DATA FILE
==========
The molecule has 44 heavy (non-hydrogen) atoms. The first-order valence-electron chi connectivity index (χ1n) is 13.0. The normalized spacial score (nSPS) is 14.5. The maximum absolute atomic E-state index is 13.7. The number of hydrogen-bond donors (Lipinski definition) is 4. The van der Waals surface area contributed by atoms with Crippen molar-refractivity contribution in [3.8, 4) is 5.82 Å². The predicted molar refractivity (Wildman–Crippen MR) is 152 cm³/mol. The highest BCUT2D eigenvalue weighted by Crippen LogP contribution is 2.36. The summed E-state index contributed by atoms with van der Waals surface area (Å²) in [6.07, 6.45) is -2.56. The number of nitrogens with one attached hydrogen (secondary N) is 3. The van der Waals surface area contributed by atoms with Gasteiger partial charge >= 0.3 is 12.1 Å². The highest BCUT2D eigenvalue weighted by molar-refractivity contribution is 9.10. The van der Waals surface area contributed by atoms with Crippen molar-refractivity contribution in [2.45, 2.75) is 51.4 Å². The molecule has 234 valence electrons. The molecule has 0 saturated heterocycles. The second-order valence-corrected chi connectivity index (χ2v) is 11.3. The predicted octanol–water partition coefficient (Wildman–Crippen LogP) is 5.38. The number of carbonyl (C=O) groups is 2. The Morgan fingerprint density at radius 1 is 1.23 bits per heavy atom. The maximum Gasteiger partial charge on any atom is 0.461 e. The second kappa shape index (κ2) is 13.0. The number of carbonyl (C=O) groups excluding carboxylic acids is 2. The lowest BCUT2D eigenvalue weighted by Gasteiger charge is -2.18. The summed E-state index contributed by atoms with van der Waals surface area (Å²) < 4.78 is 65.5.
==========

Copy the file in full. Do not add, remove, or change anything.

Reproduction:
The molecule has 44 heavy (non-hydrogen) atoms. The first-order valence-electron chi connectivity index (χ1n) is 13.0. The normalized spacial score (nSPS) is 14.5. The maximum absolute atomic E-state index is 13.7. The number of hydrogen-bond donors (Lipinski definition) is 4. The van der Waals surface area contributed by atoms with Crippen molar-refractivity contribution in [3.8, 4) is 5.82 Å². The predicted molar refractivity (Wildman–Crippen MR) is 152 cm³/mol. The highest BCUT2D eigenvalue weighted by Crippen LogP contribution is 2.36. The summed E-state index contributed by atoms with van der Waals surface area (Å²) in [6.07, 6.45) is -2.56. The number of nitrogens with one attached hydrogen (secondary N) is 3. The van der Waals surface area contributed by atoms with Gasteiger partial charge >= 0.3 is 12.1 Å². The highest BCUT2D eigenvalue weighted by molar-refractivity contribution is 9.10. The van der Waals surface area contributed by atoms with Crippen molar-refractivity contribution in [2.45, 2.75) is 51.4 Å². The molecule has 234 valence electrons. The molecule has 0 saturated heterocycles. The second-order valence-corrected chi connectivity index (χ2v) is 11.3. The predicted octanol–water partition coefficient (Wildman–Crippen LogP) is 5.38. The number of carbonyl (C=O) groups is 2. The Morgan fingerprint density at radius 1 is 1.23 bits per heavy atom. The maximum Gasteiger partial charge on any atom is 0.461 e. The second kappa shape index (κ2) is 13.0. The number of carbonyl (C=O) groups excluding carboxylic acids is 2. The lowest BCUT2D eigenvalue weighted by Gasteiger charge is -2.18. The summed E-state index contributed by atoms with van der Waals surface area (Å²) < 4.78 is 65.5.